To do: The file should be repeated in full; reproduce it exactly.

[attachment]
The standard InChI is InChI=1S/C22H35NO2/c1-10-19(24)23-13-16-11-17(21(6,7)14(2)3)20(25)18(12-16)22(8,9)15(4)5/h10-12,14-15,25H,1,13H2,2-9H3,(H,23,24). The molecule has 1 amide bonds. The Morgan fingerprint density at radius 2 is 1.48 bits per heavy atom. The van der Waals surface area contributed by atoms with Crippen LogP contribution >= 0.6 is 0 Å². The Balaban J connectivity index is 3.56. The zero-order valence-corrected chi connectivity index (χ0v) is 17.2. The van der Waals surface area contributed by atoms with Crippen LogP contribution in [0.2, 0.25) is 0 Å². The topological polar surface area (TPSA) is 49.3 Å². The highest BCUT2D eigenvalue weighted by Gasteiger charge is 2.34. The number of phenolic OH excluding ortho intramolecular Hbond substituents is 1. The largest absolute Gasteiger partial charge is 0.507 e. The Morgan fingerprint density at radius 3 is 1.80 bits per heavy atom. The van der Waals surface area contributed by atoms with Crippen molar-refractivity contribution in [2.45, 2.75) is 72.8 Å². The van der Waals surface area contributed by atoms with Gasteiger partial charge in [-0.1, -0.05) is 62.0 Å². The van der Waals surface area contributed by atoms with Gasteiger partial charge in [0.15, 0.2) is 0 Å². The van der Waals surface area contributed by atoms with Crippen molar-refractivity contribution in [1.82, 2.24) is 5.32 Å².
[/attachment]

The standard InChI is InChI=1S/C22H35NO2/c1-10-19(24)23-13-16-11-17(21(6,7)14(2)3)20(25)18(12-16)22(8,9)15(4)5/h10-12,14-15,25H,1,13H2,2-9H3,(H,23,24). The molecule has 1 amide bonds. The Morgan fingerprint density at radius 2 is 1.48 bits per heavy atom. The van der Waals surface area contributed by atoms with Crippen LogP contribution >= 0.6 is 0 Å². The Balaban J connectivity index is 3.56. The zero-order valence-corrected chi connectivity index (χ0v) is 17.2. The van der Waals surface area contributed by atoms with Crippen LogP contribution in [0.2, 0.25) is 0 Å². The topological polar surface area (TPSA) is 49.3 Å². The highest BCUT2D eigenvalue weighted by Gasteiger charge is 2.34. The number of phenolic OH excluding ortho intramolecular Hbond substituents is 1. The largest absolute Gasteiger partial charge is 0.507 e. The Morgan fingerprint density at radius 3 is 1.80 bits per heavy atom. The van der Waals surface area contributed by atoms with Crippen molar-refractivity contribution in [2.45, 2.75) is 72.8 Å². The van der Waals surface area contributed by atoms with Gasteiger partial charge in [-0.1, -0.05) is 62.0 Å². The van der Waals surface area contributed by atoms with Gasteiger partial charge in [0.15, 0.2) is 0 Å². The van der Waals surface area contributed by atoms with Crippen molar-refractivity contribution in [1.82, 2.24) is 5.32 Å².